On the development side of things, March 4th has been formally set as the beginning of our Alpha-Testing phase. It has been decided that this one would still be internal for now and the target will be to get the game “feature locked”. The polish ‘n’ refine cycle will continue in parallel for a while (that will feel like forever to you, and like the bat of an eye to the devs), until we finally feel confident enough to open the testing to outsiders, therewith commencing beta. Alpha-testing will involve absolutely all Fishing Cactus employees, regardless of which department or team they belong to.

If you recently tried to comment to our blog articles in the section below and found yourself stuck because of not having an account, please note that guest-commenting was disabled by mistake earlier (we omitted to toggle an option off during our Disqus plug-in implementation)… Guest posts are now enabled again! So if you don’t like sharing private information at the same as your opinions, you can take it easy and feel free to speak out anonymously again!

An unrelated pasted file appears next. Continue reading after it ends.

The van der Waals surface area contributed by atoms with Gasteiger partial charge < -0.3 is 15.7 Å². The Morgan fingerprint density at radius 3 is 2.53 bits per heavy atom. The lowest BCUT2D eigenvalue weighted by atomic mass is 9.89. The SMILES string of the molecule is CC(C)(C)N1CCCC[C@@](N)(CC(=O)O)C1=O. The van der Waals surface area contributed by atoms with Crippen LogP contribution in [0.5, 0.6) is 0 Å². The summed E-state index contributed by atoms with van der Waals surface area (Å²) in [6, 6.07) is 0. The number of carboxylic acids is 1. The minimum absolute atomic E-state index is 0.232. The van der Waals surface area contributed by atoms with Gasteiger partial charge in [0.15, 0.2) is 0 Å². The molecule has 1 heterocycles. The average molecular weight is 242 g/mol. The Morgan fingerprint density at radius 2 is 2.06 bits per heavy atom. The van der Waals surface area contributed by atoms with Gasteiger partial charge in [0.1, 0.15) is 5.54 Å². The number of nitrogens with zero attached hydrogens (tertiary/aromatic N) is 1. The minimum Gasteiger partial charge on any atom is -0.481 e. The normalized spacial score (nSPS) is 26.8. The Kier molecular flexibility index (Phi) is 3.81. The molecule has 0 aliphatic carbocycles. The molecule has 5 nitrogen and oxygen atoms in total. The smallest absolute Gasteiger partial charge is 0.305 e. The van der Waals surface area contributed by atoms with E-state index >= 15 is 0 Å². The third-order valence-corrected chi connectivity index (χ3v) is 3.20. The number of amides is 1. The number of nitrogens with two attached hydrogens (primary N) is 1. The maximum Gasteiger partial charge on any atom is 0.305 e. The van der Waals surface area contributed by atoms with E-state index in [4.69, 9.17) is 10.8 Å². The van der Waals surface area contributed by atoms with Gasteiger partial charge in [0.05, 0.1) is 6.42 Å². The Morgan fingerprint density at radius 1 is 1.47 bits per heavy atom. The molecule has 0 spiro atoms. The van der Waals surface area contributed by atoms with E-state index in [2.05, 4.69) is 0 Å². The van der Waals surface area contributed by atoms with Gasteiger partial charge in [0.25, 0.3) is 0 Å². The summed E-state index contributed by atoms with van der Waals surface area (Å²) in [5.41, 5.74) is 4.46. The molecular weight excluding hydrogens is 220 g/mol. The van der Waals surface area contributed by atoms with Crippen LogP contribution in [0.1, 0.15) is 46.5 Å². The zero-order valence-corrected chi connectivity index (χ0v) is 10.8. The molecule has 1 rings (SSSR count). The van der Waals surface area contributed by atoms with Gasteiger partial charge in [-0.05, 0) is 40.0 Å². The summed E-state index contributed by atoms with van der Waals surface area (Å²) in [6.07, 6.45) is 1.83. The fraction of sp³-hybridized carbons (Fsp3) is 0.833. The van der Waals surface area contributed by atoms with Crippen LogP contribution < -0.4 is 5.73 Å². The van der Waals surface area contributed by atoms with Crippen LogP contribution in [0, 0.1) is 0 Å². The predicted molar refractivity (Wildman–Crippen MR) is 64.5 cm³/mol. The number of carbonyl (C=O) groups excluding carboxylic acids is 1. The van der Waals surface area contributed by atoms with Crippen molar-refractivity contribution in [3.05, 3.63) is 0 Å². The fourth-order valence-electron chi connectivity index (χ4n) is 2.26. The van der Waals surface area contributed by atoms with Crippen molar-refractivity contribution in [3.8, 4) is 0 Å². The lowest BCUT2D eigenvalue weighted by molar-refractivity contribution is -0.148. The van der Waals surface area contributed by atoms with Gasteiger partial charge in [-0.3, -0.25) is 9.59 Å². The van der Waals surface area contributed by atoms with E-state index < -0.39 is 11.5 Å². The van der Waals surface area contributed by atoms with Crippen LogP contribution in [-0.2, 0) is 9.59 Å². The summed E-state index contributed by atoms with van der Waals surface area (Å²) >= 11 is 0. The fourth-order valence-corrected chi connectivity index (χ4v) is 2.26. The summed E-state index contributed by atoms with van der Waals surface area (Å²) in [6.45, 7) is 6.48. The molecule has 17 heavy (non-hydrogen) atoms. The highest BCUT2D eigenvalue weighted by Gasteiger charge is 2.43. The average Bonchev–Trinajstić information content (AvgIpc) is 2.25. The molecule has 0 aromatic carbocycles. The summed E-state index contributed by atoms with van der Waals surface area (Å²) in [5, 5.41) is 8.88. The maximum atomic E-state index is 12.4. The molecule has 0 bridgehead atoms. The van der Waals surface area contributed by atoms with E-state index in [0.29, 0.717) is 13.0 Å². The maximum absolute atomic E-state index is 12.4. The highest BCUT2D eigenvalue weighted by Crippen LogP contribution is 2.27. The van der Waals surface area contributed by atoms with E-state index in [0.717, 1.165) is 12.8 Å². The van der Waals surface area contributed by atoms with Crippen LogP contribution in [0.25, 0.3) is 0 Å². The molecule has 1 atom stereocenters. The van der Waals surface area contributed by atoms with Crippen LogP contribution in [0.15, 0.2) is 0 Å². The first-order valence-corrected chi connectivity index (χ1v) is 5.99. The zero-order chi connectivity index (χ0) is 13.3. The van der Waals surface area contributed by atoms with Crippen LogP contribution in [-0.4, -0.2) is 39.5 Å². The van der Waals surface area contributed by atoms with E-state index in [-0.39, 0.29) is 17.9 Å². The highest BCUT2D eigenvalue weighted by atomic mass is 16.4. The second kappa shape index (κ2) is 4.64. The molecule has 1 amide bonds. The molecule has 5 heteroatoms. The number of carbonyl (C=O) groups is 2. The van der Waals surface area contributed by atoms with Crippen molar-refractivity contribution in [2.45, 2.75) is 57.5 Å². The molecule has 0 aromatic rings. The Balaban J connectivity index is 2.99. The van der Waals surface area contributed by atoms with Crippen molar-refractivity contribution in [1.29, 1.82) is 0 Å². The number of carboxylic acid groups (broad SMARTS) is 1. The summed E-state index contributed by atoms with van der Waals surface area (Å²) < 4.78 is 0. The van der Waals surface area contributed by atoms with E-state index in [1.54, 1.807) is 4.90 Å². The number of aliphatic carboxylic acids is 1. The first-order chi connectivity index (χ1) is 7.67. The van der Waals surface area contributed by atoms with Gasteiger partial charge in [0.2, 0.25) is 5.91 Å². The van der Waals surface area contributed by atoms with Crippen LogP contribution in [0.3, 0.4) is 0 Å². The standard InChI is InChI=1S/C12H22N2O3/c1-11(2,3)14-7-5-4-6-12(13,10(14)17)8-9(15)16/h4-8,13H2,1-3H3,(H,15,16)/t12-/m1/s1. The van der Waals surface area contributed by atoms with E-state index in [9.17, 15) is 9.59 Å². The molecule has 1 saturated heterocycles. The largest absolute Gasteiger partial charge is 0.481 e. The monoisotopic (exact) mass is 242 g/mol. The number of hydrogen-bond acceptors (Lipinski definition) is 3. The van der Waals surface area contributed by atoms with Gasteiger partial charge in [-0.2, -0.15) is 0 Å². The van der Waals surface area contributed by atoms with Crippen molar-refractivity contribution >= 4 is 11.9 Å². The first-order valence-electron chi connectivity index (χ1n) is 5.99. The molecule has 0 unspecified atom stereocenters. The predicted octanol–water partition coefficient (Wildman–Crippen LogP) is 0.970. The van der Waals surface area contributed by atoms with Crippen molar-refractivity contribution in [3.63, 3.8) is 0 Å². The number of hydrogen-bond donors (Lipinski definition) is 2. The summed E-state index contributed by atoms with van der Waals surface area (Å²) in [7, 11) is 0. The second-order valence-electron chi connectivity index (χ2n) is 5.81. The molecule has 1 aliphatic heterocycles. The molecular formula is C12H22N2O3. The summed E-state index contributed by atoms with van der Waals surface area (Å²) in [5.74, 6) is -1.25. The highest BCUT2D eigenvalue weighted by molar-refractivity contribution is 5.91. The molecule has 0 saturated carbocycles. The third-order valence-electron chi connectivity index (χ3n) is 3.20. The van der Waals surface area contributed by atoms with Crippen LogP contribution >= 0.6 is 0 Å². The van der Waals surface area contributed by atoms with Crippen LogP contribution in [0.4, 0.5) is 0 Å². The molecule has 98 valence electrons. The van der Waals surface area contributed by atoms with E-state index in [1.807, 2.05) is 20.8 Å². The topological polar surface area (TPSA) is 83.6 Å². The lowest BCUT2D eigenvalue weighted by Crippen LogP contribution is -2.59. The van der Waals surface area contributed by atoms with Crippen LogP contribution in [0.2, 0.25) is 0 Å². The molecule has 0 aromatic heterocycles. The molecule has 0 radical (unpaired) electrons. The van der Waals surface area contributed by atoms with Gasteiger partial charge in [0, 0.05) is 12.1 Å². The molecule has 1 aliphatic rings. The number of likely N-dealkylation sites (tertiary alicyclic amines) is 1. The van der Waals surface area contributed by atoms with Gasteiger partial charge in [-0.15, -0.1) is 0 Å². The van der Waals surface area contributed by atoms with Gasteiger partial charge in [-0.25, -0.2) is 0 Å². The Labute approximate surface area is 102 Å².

Valentine Special: “Ultimate Care Bear Love Rampage” (Arcade title made in two days during Global Game Jam)

Thursday, February 14th, 2013


Arriving At The Global Game Jam

That they work all day every day on Creatures 4 is normal. It’s their job. That they keep working on it overtime, long nights and during weekends is somewhat understandable. For it’s their passion too. But when we unleashed our Andrea DiStefano, Samuel Languy and Gauthier Billot for two days off so that they can relax and recharge the batteries a bit, we didn’t quite expect that they’d go ahead and build another game from scratch during their spare time. Yet that’s exactly what they’ve done two weeks ago during Global Game Jam. They were accompanied in their little escapade by our Fabrice Lété and Guillaume Bouckaert, though the latter both ended up working with other dev teams once on site.



IMG_2530For those who are not familiar with it, Global Game Jam is a regular worldwide effort organized by a central entity that coordinates all local chapters. The concept is both simple and amazing: on a given day, game developers and artists from around the globe, professional or hobbyist alike, set up locations in their region, where they meet and… Improvise the creation of video games on the fly. By the end of the event, the games must be finished.

The latest Global Game Jam took place between January 25th and 27th, and the Belgium scene gathered to the Design Center of Winkelhaak (Antwerp area) for the meet-up. Our three nutjobs only joined the partay on the Saturday ;-)